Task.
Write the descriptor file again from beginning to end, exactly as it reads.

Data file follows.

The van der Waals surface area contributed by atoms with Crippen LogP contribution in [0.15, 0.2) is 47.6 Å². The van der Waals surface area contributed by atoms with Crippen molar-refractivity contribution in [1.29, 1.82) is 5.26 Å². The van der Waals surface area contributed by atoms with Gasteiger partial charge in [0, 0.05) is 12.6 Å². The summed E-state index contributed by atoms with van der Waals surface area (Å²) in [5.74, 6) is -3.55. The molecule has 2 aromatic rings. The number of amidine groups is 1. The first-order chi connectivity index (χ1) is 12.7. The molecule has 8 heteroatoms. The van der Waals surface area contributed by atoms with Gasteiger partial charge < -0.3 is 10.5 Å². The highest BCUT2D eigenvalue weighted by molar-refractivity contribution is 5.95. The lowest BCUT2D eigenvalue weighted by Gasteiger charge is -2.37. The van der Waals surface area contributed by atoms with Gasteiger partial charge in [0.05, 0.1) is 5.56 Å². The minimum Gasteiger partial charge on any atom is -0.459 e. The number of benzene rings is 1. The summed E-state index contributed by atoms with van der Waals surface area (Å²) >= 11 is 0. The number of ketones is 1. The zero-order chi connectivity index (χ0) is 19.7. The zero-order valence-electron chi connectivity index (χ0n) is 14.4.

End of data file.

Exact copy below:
The van der Waals surface area contributed by atoms with Crippen LogP contribution in [0.15, 0.2) is 47.6 Å². The van der Waals surface area contributed by atoms with Crippen molar-refractivity contribution in [1.29, 1.82) is 5.26 Å². The van der Waals surface area contributed by atoms with Gasteiger partial charge in [0, 0.05) is 12.6 Å². The summed E-state index contributed by atoms with van der Waals surface area (Å²) in [5.74, 6) is -3.55. The molecule has 2 aromatic rings. The number of amidine groups is 1. The first-order chi connectivity index (χ1) is 12.7. The molecule has 8 heteroatoms. The van der Waals surface area contributed by atoms with Gasteiger partial charge < -0.3 is 10.5 Å². The highest BCUT2D eigenvalue weighted by molar-refractivity contribution is 5.95. The lowest BCUT2D eigenvalue weighted by Gasteiger charge is -2.37. The van der Waals surface area contributed by atoms with Gasteiger partial charge in [0.05, 0.1) is 5.56 Å². The minimum Gasteiger partial charge on any atom is -0.459 e. The number of benzene rings is 1. The summed E-state index contributed by atoms with van der Waals surface area (Å²) >= 11 is 0. The number of ketones is 1. The zero-order chi connectivity index (χ0) is 19.7. The zero-order valence-electron chi connectivity index (χ0n) is 14.4.